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CASE REPORT
Ahead of print publication
 

Alpha-mannosidosis from India due to a novel pathogenic variant in MAN2B1 gene


1 Department of Pediatric Neurology, Indira Gandhi Institute of Child Health, Bengaluru, Karnataka, India
2 Department of Pediatric Medicine, Indira Gandhi Institute of Child Health, Bengaluru, Karnataka, India

Date of Submission12-Apr-2020
Date of Acceptance07-Jul-2020
Date of Web Publication12-Jul-2021

Correspondence Address:
Vykuntaraju Kammasandra Gowda,
Department of Pediatric Neurology, Indira Gandhi Institute of Child Health, Near NIMHANS, Bengaluru 560029, Karnataka.
India
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Source of Support: None, Conflict of Interest: None

DOI: 10.4103/jpn.JPN_71_20

 

   Abstract 

Alpha-mannosidosis is a lysosomal storage disorder caused by mutations in MAN2B1 gene. A 7-year-old girl child, born of a consanguineous marriage, presented with developmental delay, seizures, and hearing impairment. On examination, she had coarse features without hepatosplenomegaly. On investigations, low levels of the enzyme alpha-mannosidase level were observed. Targeted next-generation sequencing revealed a novel pathogenic variant p.Trp469Ter on exon 11 of MAN2B1 gene.


Keywords: Alpha-mannosidosis, Indian girl, MAN2B1 gene



How to cite this URL:
Gowda VK, Srinivasan VM, Sardesai AV, Shivappa SK. Alpha-mannosidosis from India due to a novel pathogenic variant in MAN2B1 gene. J Pediatr Neurosci [Epub ahead of print] [cited 2021 Nov 28]. Available from: https://www.pediatricneurosciences.com/preprintarticle.asp?id=321150





   Introduction Top


Alpha-mannosidosis is a rare lysosomal disorder caused by deficiency of alpha-mannosidase, a lysosomal enzyme required for the degradation of N-linked oligosaccharides. On the basis of severity, it is classified into a severe form, type 1 with early death due to infections and hepatomegaly,[1] and a milder form, type 2 with hearing loss, mental retardation, and slow progression into adulthood.[2] The prevalence of the disease is estimated to be one in million live births.[3] Here, we are reporting a first case of alpha-mannosidosis due to a novel pathogenic variant from India to the best of our knowledge.


   Case Report Top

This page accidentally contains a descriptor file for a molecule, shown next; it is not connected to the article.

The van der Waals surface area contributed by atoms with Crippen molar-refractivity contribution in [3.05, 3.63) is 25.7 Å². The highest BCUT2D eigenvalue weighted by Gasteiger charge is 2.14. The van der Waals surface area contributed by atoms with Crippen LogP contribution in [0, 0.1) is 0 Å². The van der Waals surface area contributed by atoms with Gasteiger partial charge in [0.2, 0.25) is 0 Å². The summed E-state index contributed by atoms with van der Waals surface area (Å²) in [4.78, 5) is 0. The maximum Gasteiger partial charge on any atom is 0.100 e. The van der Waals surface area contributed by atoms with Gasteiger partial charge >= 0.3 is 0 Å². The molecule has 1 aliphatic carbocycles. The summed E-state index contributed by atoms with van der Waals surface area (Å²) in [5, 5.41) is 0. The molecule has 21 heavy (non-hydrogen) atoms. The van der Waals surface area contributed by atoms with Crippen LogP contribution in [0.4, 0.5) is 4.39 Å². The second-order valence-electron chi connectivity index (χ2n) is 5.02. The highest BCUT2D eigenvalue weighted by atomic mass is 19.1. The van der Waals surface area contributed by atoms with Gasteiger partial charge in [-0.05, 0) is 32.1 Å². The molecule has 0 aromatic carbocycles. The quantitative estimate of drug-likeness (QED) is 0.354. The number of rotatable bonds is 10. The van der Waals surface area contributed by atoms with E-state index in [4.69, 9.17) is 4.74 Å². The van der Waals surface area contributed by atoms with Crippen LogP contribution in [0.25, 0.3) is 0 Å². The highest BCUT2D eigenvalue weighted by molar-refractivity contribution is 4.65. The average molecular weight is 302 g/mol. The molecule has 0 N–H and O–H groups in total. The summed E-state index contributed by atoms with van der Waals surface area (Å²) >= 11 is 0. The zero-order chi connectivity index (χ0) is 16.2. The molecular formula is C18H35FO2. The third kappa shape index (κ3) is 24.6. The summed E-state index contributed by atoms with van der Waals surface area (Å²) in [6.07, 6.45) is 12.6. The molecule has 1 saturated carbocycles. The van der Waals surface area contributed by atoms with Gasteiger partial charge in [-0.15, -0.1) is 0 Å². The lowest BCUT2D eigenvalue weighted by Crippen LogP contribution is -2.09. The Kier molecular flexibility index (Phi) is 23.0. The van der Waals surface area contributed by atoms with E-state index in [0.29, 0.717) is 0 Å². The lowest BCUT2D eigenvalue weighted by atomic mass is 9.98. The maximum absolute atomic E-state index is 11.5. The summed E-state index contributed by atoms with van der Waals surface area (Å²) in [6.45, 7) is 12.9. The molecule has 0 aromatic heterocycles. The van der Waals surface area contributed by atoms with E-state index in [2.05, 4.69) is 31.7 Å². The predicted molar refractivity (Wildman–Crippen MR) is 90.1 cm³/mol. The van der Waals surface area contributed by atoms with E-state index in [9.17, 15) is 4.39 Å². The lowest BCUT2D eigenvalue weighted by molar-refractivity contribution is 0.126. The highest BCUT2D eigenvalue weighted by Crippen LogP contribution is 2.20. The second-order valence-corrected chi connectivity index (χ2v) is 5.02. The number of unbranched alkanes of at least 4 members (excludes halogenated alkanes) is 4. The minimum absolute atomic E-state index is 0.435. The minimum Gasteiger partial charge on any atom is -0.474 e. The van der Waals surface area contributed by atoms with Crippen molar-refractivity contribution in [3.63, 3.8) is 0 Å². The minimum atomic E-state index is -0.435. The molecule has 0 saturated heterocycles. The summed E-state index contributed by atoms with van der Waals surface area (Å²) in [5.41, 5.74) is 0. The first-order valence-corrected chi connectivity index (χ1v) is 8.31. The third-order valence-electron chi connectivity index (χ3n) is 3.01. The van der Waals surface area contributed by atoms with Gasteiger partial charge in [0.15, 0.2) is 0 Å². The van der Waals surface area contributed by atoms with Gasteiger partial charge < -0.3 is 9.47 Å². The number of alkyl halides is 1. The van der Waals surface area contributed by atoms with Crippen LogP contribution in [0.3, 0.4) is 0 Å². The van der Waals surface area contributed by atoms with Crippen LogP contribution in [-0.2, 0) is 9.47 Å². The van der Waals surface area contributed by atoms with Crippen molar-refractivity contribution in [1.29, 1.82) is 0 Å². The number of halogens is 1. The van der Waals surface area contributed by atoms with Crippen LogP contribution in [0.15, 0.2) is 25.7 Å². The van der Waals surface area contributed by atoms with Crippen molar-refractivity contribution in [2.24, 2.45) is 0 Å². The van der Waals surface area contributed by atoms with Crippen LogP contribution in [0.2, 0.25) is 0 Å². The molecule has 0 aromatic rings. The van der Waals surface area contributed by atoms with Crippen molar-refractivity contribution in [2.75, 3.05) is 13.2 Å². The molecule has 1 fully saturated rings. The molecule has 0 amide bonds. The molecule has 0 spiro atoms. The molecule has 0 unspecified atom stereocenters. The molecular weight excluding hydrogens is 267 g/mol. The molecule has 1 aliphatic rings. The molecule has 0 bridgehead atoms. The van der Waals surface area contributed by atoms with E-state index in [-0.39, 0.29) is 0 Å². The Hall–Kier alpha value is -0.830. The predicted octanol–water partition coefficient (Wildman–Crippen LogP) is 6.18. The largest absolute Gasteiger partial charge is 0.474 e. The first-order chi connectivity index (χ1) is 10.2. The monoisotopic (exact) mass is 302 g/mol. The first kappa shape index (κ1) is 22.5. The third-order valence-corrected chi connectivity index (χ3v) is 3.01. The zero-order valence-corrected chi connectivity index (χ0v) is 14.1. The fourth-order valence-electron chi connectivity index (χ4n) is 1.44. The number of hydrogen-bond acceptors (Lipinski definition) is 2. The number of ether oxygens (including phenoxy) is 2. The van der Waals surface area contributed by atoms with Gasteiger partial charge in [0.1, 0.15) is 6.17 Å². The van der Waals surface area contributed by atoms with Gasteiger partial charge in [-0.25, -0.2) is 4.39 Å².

A 7-year-old girl, born to a consanguineously married couple, presented with developmental delay, seizures, and hearing impairment. Birth history was normal. Developmentally, the child delayed in all milestones. At presentation, she was able to walk with support, required help in activities of daily living, could speak few words with meaning in phrases, and was going to special education school. She had fever-triggered seizures twice and progressive hearing impairment since 2 years of age. On examination, head circumference was found to be 50 cm and weight was 23.3 kg, both were normal for age. She had coarse facies, widely spaced teeth, synophrys, macroglossia, short neck, and bilateral equinovalgus and hammer toe deformity [Figure 1]A and B. On neurological examination, tone was increased in all four limbs with a power of 4/5 (Medical Research Council grade), exaggerated deep tendon reflexes, and extensor planter bilaterally. Ataxia was present. No hepatosplenomegaly was observed. Fundus examination was normal.
Figure 1: (A) Clinical photograph showing coarse facies, widely spaced teeth, synophrys, open mouth (white arrow), and short neck. (B) Photograph showing bilateral equinovalgus (black arrow) and hammer toe deformity. (C) X-ray of hand showing osteopenia but no dysostosis multiplex (black arrow). (D) Fluid-attenuated inversion recovery axial view of MRI of brain showing hyperintensities (white arrow) in bilateral periventricular region. (E and F) Sagittal section of MRI of brain showing atrophy of body corpus callosum (white arrow) and superior cerebellar atrophy (white arrow)

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On investigations, complete hemogram, renal, liver function, serum ammonia, serum lactate, and tandem mass spectroscopy were found to be normal. Urine for glycosaminoglycans was normal. Skeletal survey revealed osteopenia but no dysostosis multiplex [Figure 1C]. Brain stem–evoked response audiometry (BERA) was suggestive of hearing impairment. Magnetic resonance imaging (MRI) of brain showed T2 hyperintensities in periventricular white matter, thin corpus callosum, and superior cerebellar atrophy [Figure 1D], [E], and [F]. Serum alpha-mannosidase level was low, 4.2 nmol/h/mg (109–580 nmol/h/mg). A homozygous nonsense pathogenic variant c.1406G>A (p.Trp469Ter) in Exon 11 of MAN2B1 gene was detected in targeted next-generation sequencing, and it was confirmed by Sanger sequencing.


   Discussion Top